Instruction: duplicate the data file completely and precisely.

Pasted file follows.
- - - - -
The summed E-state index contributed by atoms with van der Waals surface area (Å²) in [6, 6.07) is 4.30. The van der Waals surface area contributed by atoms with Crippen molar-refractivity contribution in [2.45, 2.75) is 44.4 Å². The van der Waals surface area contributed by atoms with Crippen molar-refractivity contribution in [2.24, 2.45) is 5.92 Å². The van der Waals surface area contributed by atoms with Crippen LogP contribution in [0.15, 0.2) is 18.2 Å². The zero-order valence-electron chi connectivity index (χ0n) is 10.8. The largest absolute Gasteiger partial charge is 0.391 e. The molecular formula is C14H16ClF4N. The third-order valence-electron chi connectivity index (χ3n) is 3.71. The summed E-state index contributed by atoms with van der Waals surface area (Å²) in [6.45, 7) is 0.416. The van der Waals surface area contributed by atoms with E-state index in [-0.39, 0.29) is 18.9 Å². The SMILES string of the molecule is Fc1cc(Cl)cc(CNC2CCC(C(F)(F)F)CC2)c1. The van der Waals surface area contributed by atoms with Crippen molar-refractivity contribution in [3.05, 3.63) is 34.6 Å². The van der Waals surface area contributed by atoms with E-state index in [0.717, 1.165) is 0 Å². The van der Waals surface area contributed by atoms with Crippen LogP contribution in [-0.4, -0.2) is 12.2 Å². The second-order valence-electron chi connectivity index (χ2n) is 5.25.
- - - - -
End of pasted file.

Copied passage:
The summed E-state index contributed by atoms with van der Waals surface area (Å²) in [6, 6.07) is 4.30. The van der Waals surface area contributed by atoms with Crippen molar-refractivity contribution in [2.45, 2.75) is 44.4 Å². The van der Waals surface area contributed by atoms with Crippen molar-refractivity contribution in [2.24, 2.45) is 5.92 Å². The van der Waals surface area contributed by atoms with Crippen LogP contribution in [0.15, 0.2) is 18.2 Å². The zero-order valence-electron chi connectivity index (χ0n) is 10.8. The largest absolute Gasteiger partial charge is 0.391 e. The molecular formula is C14H16ClF4N. The third-order valence-electron chi connectivity index (χ3n) is 3.71. The summed E-state index contributed by atoms with van der Waals surface area (Å²) in [6.45, 7) is 0.416. The van der Waals surface area contributed by atoms with E-state index in [-0.39, 0.29) is 18.9 Å². The SMILES string of the molecule is Fc1cc(Cl)cc(CNC2CCC(C(F)(F)F)CC2)c1. The van der Waals surface area contributed by atoms with Crippen molar-refractivity contribution in [3.05, 3.63) is 34.6 Å². The van der Waals surface area contributed by atoms with E-state index in [0.717, 1.165) is 0 Å². The van der Waals surface area contributed by atoms with Crippen LogP contribution in [-0.4, -0.2) is 12.2 Å². The second-order valence-electron chi connectivity index (χ2n) is 5.25.